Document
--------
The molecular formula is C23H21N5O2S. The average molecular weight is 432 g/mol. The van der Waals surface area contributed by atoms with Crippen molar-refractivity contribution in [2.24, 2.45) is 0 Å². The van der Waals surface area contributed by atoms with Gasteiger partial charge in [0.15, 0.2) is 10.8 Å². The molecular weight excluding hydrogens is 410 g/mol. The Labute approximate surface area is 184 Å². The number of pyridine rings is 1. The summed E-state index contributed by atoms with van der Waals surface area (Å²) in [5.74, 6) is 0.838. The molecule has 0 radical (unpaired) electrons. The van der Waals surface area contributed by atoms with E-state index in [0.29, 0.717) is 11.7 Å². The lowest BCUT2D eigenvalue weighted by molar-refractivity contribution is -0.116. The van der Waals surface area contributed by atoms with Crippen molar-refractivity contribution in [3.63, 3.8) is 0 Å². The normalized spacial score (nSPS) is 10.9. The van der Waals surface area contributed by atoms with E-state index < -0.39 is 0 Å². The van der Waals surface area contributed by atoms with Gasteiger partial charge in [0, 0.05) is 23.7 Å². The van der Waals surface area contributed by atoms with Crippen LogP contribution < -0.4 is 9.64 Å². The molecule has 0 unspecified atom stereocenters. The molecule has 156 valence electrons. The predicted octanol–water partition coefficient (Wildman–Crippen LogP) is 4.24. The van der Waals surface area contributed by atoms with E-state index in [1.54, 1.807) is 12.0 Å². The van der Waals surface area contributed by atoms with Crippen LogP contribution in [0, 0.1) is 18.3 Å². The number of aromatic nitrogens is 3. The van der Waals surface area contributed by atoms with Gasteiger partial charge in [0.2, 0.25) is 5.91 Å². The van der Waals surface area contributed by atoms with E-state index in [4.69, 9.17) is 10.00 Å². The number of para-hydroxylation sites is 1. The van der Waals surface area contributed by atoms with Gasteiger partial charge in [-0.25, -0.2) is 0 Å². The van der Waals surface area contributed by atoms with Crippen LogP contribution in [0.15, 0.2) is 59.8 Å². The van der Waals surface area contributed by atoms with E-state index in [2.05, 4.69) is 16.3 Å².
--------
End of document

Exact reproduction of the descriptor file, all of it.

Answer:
The molecular formula is C23H21N5O2S. The average molecular weight is 432 g/mol. The van der Waals surface area contributed by atoms with Crippen molar-refractivity contribution in [2.24, 2.45) is 0 Å². The van der Waals surface area contributed by atoms with Gasteiger partial charge in [0.15, 0.2) is 10.8 Å². The molecular weight excluding hydrogens is 410 g/mol. The Labute approximate surface area is 184 Å². The number of pyridine rings is 1. The summed E-state index contributed by atoms with van der Waals surface area (Å²) in [5.74, 6) is 0.838. The molecule has 0 radical (unpaired) electrons. The van der Waals surface area contributed by atoms with E-state index in [0.29, 0.717) is 11.7 Å². The lowest BCUT2D eigenvalue weighted by molar-refractivity contribution is -0.116. The van der Waals surface area contributed by atoms with Crippen molar-refractivity contribution in [3.63, 3.8) is 0 Å². The normalized spacial score (nSPS) is 10.9. The van der Waals surface area contributed by atoms with E-state index < -0.39 is 0 Å². The van der Waals surface area contributed by atoms with Gasteiger partial charge in [0, 0.05) is 23.7 Å². The van der Waals surface area contributed by atoms with Crippen LogP contribution < -0.4 is 9.64 Å². The molecule has 0 unspecified atom stereocenters. The molecule has 156 valence electrons. The predicted octanol–water partition coefficient (Wildman–Crippen LogP) is 4.24. The van der Waals surface area contributed by atoms with E-state index in [1.54, 1.807) is 12.0 Å². The van der Waals surface area contributed by atoms with Crippen LogP contribution in [0, 0.1) is 18.3 Å². The number of aromatic nitrogens is 3. The van der Waals surface area contributed by atoms with Gasteiger partial charge in [0.2, 0.25) is 5.91 Å². The van der Waals surface area contributed by atoms with E-state index in [4.69, 9.17) is 10.00 Å². The number of para-hydroxylation sites is 1. The van der Waals surface area contributed by atoms with Gasteiger partial charge in [-0.25, -0.2) is 0 Å². The van der Waals surface area contributed by atoms with Crippen LogP contribution in [0.15, 0.2) is 59.8 Å². The van der Waals surface area contributed by atoms with E-state index in [2.05, 4.69) is 16.3 Å².